Here's a little history behind the new Konstruktor camera! Rooted in concepts like cubism, modernism, and futurism, Constructivist architecture was the Soviet Union's way to use art for a social purpose, heading towards the newly emerging Russia.
Following the Russian Revolution of 1917, the emergence of Constructivist art brought along Constructivist architecture, as the Soviet Union used advancing technology and superior engineering for a Communist purpose during this sociopolitical and economic tansitional period. Futurists like Tatlin argued that art shouldn’t just be admired from a museum wall, but made to be useful by the people.
Tatlin’s Tower was the premier Constructivist structural project. In 1919, the first plans to build the headquarters of the Comintern of St. Petersburg were announced and materials such as glass and steel were used for the prototype but it was never completed.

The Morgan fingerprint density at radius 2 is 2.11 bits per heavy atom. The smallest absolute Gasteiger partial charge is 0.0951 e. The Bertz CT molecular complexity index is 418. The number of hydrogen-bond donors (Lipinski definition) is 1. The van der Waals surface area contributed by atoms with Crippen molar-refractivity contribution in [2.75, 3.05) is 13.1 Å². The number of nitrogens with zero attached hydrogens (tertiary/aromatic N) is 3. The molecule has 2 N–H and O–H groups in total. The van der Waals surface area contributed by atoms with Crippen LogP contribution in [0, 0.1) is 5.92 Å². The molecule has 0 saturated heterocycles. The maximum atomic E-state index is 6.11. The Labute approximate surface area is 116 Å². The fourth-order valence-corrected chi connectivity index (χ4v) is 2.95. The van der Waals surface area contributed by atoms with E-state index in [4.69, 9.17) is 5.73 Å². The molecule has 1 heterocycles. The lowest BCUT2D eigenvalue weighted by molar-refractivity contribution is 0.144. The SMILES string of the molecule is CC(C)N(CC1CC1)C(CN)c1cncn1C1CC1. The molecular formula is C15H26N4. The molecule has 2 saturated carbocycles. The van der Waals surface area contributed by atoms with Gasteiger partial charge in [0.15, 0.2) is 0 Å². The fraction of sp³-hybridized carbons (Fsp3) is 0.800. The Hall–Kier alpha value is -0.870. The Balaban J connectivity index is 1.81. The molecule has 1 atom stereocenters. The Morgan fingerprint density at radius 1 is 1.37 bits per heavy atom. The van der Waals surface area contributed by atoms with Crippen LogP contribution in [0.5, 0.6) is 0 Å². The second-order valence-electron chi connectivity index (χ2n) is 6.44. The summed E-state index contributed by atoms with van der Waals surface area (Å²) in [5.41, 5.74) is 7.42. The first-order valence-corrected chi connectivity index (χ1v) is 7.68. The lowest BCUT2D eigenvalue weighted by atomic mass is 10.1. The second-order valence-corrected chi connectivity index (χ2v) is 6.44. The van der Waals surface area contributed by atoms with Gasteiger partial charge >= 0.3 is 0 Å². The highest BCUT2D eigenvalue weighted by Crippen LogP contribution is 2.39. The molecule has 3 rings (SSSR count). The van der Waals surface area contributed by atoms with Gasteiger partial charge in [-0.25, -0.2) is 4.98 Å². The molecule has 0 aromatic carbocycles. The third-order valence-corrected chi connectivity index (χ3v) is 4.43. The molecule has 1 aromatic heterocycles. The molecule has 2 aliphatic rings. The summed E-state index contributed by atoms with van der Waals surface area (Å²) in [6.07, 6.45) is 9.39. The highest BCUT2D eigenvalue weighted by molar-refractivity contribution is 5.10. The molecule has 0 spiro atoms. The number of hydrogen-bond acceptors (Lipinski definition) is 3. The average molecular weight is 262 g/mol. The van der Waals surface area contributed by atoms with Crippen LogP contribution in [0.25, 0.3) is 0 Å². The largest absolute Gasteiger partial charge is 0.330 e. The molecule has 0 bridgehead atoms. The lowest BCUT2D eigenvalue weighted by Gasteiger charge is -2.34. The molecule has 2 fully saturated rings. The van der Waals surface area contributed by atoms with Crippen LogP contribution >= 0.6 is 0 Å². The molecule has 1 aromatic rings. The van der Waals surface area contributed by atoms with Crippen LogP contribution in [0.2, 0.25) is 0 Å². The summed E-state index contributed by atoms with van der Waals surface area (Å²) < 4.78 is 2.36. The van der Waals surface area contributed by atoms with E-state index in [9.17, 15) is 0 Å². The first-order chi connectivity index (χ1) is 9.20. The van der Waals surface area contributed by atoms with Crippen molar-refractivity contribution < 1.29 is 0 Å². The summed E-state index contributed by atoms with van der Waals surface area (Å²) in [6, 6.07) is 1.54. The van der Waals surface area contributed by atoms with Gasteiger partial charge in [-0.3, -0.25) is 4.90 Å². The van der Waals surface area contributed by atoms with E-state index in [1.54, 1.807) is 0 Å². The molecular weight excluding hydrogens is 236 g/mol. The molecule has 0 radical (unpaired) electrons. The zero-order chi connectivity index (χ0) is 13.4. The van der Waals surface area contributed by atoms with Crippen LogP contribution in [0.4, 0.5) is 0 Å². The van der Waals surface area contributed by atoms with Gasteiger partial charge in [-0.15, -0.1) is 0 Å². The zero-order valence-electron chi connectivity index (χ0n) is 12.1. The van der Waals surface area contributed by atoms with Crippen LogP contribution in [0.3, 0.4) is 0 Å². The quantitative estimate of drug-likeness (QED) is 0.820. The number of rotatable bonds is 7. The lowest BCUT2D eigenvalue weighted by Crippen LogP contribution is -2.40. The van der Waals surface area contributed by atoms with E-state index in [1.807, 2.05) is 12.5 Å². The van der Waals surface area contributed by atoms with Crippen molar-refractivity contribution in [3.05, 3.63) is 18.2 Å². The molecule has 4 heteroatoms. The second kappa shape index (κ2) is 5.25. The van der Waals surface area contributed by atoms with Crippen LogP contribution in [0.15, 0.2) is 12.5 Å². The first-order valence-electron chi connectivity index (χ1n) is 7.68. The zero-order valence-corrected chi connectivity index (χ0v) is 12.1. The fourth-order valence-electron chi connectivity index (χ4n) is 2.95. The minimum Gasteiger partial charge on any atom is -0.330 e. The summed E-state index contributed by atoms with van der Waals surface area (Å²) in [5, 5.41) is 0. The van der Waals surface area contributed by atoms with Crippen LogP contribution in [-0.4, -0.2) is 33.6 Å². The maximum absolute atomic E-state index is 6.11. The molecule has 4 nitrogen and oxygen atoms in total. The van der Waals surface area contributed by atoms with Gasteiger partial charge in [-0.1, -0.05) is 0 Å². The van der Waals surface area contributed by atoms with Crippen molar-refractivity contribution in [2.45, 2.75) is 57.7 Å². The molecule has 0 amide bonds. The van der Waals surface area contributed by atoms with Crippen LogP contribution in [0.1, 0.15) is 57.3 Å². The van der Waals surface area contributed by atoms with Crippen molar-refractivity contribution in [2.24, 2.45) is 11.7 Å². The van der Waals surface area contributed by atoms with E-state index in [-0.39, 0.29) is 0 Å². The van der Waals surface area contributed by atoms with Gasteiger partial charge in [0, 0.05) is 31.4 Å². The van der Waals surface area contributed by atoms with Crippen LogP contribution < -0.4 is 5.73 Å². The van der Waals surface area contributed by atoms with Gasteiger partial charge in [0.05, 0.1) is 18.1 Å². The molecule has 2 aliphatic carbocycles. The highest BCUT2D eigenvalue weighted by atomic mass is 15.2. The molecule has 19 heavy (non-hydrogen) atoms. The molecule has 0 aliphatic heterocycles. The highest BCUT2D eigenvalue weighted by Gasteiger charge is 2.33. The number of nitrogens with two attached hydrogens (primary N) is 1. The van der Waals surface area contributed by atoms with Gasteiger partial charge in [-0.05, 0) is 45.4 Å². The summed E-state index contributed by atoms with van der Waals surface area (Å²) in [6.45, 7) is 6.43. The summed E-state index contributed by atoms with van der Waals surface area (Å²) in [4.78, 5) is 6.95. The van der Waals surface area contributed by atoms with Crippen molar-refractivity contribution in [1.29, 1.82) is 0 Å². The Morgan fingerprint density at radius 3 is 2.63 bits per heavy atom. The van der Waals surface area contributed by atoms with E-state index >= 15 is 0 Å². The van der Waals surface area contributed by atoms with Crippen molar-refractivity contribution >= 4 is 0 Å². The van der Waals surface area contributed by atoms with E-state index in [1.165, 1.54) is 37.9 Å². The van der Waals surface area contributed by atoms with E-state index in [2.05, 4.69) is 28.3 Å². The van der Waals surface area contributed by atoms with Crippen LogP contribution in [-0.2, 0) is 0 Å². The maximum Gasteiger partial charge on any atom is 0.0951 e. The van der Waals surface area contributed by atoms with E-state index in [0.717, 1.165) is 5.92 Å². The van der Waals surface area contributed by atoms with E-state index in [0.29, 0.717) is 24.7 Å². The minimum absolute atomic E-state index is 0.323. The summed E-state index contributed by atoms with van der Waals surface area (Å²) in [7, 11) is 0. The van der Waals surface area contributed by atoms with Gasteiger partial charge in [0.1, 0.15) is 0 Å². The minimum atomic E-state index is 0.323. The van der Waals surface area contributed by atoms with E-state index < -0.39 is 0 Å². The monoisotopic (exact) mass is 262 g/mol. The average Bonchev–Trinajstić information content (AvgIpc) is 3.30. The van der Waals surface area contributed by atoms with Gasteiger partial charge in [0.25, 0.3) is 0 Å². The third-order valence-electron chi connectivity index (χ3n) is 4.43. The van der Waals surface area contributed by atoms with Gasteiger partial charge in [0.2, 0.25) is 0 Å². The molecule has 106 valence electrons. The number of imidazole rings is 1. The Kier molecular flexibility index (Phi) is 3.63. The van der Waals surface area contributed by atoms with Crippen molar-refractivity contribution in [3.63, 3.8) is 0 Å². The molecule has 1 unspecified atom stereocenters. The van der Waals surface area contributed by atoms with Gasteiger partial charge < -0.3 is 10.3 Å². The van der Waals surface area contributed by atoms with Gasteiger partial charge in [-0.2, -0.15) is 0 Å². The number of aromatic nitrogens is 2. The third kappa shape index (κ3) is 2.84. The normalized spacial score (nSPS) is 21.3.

Elements of Constructivist architecture:
Constructivist building features:
- glass and steel
- machine-made building parts
- technological details such as antennae, signs, and projection screens
- abstract geometric shapes
- a sense of movement
- Vladimir Tatlin
- Konstantin Melnikov
- Nikolai Milyutin
- Aleksandr Vesnin
- Iakov Chernikhov
The Konstruktor is the world’s first Do-It-Yourself 35mm SLR camera. With it, you can easily build your very own camera from scratch. It’s the perfect tool for having fun whilst learning the exciting mechanics behind how analogue photography works. Get yours from the Online Shop or Lomography Gallery Stores Worldwide. Find out more about the camera on the Konstruktor Site.